Sheryl Gann spent her life as a grassroots activist, fighting for issues close to Osage tribe community. But after surviving a stroke at age 46, the Native American woman realized she had to learn to let go.

On May 11, 2015, Gann had just gotten to work in Tulsa, Oklahoma, when she heard a loud snap. The sunlight beaming through the window seemed to blind her.

Her head pounded. “I kept cupping my eyes, thinking something wasn’t right,” she said.

She thought maybe she was just hungry, so she purchased something from the vending machine, but found she couldn’t seem to take a bite.

Gann, who had spent 20 years working as a patient advocate, quickly went to the bathroom where she saw her face seemed to be drooping and her right side didn’t seem to be responding like her left. Her face also felt numb.

Gann considered the possibility that it could be a stroke, but quickly pushed the idea aside, unwilling to believe it could be true.

Determined, Gann muddled through her day, not wanting to fall behind in her competitive job of internet car sales.

Still in pain by the end of the day, Gann decided to go to the hospital. But after she stopped home to check on her pet Yorkie-mix Coco, she found she couldn’t bear to do anything but lie down in a dark room.

The next morning, Gann’s headache was still excruciating and now the drooping in her face and coordination struggles had worsened, so she drove herself to the hospital.

There she had numerous tests, medications and consultations with doctors. She couldn’t remember where she lived and was confused about what year it was.

It was a week before she learned she had an ischemic stroke, which occurs when the blood vessel supplying blood to the brain becomes obstructed or occluded by a clot.

Stroke is the No. 5 cause of death and a leading cause of disability in the United States. Ischemic strokes make up 87 percent of them.

Gann, who has a history of heart disease, diabetes and stroke on both sides of her family, started eating healthier, losing weight and cutting back to two cigarettes a day.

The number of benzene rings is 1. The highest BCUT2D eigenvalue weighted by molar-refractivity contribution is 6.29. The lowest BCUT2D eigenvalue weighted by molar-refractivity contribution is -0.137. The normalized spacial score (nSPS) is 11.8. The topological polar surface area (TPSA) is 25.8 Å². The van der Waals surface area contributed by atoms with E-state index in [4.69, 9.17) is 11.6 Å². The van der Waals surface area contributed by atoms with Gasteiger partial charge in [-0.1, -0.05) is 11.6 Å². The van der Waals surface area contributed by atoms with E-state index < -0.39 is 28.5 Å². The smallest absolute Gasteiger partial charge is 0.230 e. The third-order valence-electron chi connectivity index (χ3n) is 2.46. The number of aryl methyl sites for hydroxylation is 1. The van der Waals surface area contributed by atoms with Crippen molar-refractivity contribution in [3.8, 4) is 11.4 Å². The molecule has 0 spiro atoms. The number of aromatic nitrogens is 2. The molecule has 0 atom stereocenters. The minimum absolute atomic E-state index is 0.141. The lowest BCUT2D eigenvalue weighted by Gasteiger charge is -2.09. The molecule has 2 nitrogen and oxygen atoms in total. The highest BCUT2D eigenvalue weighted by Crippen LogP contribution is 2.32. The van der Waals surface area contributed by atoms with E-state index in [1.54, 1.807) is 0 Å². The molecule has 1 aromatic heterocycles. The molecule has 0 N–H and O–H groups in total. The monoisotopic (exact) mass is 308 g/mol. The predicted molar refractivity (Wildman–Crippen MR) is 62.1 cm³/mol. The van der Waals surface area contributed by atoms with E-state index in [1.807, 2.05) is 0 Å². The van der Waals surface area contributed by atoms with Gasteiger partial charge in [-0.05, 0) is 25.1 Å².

Gann said her doctor told her stress may have played a role and encouraged her to reduce it.

Recovery has been difficult, requiring Gann to rely on others for assistance.

She still lacks some peripheral vision in her right eye and loud noises make her nervous. Her short-term memory continues to be spotty, so she takes notes to keep up. She left her job, finding the stress levels unmanageable following her stroke.

Gann was surprised to find she also struggles with depression, caused by biochemical changes in the brain caused by the stroke, and now takes an anti-depressant.

“I was on the verge of suicide, but my best friend, an RN, recognized it right away and got me to the doctor,” she said.

Gann, who grew up on the Osage reservation, about an hour north of Tulsa, said the biggest change was stepping way from tribal politics.

“Everyone would come to me to fight their battles, but I can’t do that anymore,” Gann said. “I’ve had to learn to walk away and recognize that it’s not my fight. My body has said, ‘You’re done.’”

Gann has also shed weight and is changing her diet to avoid saturated fats and sodium. She raises awareness for stroke and cardiovascular disease, urging friends and family to pay attention to their health.

“I never thought it would happen to me, because I prided myself on being such a strong woman,” Gann said. “I have survived and now I’m going to open up and find a whole new career and life.”